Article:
Voting Law, Ideological Dispute Fragment Israel's Orthodox Vote., PETER MAIN New Law Will Make It Harder for Small Parties to Win Parliament Seats

Article excerpt

AS Israel's ultraorthodox religious Jews struggle to retain their political influence at next June's parliamentary elections, an unexpected issue has arisen to divide their ranks and cloud their prospects: the return of the Messiah.

All over the country, red and yellow billboards have sprung up, exhorting passersby to "prepare for the coming of the Messiah." They have been paid for by followers of the Lubavitcher rebbe, Menachem Mendel Schneerson, who heads the Hassidic Habad movement from his home in Brooklyn, N.Y.

At the same time, the rebbe's followers are organizing a worldwide petition, urging Rabbi Schneerson to reveal himself as the Messiah. This campaign has stirred up turmoil in the black-hatted, dark-suited world of ultraorthodoxy, and provoked charges of heresy.

"Throughout the generations, Jews have hoped for the {Messiah's} coming," said Rabbi Eliezer Schach, the ultimate spiritual authority for all ultraorthodox Jews except Habad members, last week. "And here comes someone who says he is already here. This is a false Messiah. We must boycott him."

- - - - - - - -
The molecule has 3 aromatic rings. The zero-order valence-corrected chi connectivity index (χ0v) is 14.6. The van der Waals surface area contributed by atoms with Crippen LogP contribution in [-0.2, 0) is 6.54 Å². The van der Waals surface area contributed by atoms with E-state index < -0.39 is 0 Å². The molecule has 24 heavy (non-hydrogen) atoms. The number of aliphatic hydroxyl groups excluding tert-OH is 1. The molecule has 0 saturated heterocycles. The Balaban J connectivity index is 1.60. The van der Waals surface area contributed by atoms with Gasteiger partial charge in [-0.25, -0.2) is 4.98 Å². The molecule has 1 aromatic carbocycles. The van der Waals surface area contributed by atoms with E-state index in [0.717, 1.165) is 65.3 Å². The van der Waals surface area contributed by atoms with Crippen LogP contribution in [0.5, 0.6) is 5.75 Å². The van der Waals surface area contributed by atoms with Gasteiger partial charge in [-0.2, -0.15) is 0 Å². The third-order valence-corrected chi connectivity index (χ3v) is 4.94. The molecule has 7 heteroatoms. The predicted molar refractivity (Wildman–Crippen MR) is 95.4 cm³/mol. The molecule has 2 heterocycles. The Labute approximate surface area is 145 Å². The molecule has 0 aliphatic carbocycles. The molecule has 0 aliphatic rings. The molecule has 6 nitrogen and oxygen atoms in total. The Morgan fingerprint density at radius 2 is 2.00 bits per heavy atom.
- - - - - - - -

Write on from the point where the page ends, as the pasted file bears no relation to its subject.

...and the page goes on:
"You don't push your candidate for Messiah on billboards. This is not like a primary" added Michael Hasten, a follower of Rabbi Schach's, at a meeting the rabbi held here last Sunday.

The imminence - or not - of the Messiah's arrival has political implications that bode ill for the ultraorthodox parties.

The dispute over the affair is threatening unity efforts in the ultraorthodox camp, important in the light of new electoral rules that make it harder for small parties to win Knesset seats.

Holding the balance of power with their 13 seats in the current Knesset (parliament), the ultraorthodox have exerted political influence out of all proportion to the 5 percent of the population that they comprise.

The party that Schach formed in 1988, Degel Hatora, is now seeking to join up with the other Ashkenazic (European) ultraorthodox party, Agudat Yisrael, which enjoyed Schneerson's support at the last elections, and which is hoping for his backing again.

"I don't expect the same sort of enthusiasm as before" from Schneerson, Agudat Yisrael leader and deputy Labor Minister Menachem Porush said yesterday. "But there is no doubt we will have his help."

Although the Lubavitcher rebbe's aides say he has not yet decided whether to back any party at the June elections, the prospect of any sort of relation with the Habad leader is anathema to Schach and Degel Hatora.

But with the electoral threshold higher now than it was in the 1988 election, requiring any party to win at least 1.5 percent of the vote to gain a Knesset seat, it is in the small religious parties' interests to band together. …


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